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  • Writer's picturemichal yogev

Marketing: When Good Enough is Truly Good Enough to Venture into the Market.


Marketing Services


In recent years, the concept of agility has become deeply ingrained in our business ethos. We have embraced it as a branding value, a core principle, and a survival strategy. However, what we often overlook is the inherent conflict between agility and the pursuit of perfection. This is especially true for marketing. To truly embrace marketing agility, we must understand that there comes a point when "good enough" is, in fact, good enough to venture into the market. The two notions cannot coexist harmoniously.


Let it Go!

Agility, at its core, requires us to be adaptive, flexible, and responsive to changes in the market and customer needs. It encourages us to move quickly, make decisions efficiently, and iterate based on feedback. The pursuit of perfection, on the other hand, demands an unattainable level of flawlessness that can stifle progress and delay market entry.


As business leaders, we must recognize that clinging to the idea of perfection can be a significant hindrance to our agility. That nagging feeling that something needs tweaking, one more adjustment to make before it's ready for the market. I find myself hesitating, fearing that imperfections will tarnish my reputation and turn away potential customers. Striving for flawless products, services, or marketing campaigns can lead to analysis paralysis and an unwillingness to take calculated risks. In this fast-paced world, delay can mean missed opportunities and losing the competitive edge.


To foster a culture of agility, we must learn to distinguish between perfection and what is "good enough." Rather than aiming for an ideal that may never be reached, we should focus on creating a minimum viable product (MVP) that meets the core needs of our customers. This approach allows us to get into the market faster and gather valuable feedback, enabling us to improve and refine our offerings iteratively.


Agility, the Art of Stepping Stones


The customer-centric approach is at the heart of embracing agility and knowing when we are ready for the market. Engaging customers early and often, listening to their feedback, and understanding their pain points are essential steps in determining the right time to launch. By doing so, we can ensure that our products and services align with their needs and expectations, giving us a competitive advantage.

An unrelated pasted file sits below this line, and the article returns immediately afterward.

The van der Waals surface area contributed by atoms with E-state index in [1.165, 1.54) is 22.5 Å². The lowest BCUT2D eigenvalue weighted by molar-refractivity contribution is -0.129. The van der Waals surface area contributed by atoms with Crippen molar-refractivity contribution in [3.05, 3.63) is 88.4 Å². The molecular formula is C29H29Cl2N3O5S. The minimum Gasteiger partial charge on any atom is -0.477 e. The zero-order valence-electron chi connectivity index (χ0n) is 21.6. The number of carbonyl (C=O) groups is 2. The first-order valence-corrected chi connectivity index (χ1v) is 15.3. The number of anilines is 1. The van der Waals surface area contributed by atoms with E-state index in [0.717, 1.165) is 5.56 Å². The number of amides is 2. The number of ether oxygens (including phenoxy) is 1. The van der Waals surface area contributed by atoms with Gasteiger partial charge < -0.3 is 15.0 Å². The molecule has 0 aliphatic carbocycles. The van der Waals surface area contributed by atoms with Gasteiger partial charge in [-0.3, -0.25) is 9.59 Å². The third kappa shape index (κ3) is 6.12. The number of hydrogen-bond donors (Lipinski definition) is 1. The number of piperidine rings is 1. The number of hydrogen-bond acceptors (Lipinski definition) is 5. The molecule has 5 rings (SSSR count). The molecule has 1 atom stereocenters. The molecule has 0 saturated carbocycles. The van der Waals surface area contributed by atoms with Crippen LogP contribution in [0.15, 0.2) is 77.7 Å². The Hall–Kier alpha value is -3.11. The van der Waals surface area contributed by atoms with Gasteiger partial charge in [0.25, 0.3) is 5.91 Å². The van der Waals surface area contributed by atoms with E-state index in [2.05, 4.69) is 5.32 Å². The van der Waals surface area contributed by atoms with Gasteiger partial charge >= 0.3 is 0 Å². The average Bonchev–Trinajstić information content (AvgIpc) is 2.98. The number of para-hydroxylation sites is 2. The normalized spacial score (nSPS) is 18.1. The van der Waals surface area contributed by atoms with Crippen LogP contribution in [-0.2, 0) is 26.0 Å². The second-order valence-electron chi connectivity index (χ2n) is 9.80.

Setting clear objectives and benchmarks is another vital aspect of embracing agility. These provide a roadmap for progress and help us understand what features or aspects are crucial for the initial launch. By focusing on the essential elements, we can avoid getting bogged down in unnecessary details and expedite our time-to-market.


Agility also requires us to be mindful of the opportunity cost. Every moment spent perfecting our offerings means a delay in reaching customers and generating revenue. We need to strike a balance between delivering quality and seizing market opportunities. Sometimes, good enough is just right, especially when it allows us to be nimble and responsive to changes.


Time to market in harmony


The pursuit of perfection and agility are fundamentally at odds with each other. To truly embrace agility, we must let go of the quest for flawlessness and recognize when good enough is indeed good enough to venture into the market. Rather than chasing perfection, I've come to appreciate the power of iteration. Launching an initial version and refining it based on customer feedback and market insights has proven to be invaluable. By taking this approach, I can gather real-world data and continually improve my offering, aligning it more closely with customer expectations.


Being agile, for me, means being adaptable, customer-focused, and willing to iterate and improve continuously. By understanding this synergy, we can unlock the true potential of agility and thrive in the dynamic business landscape.


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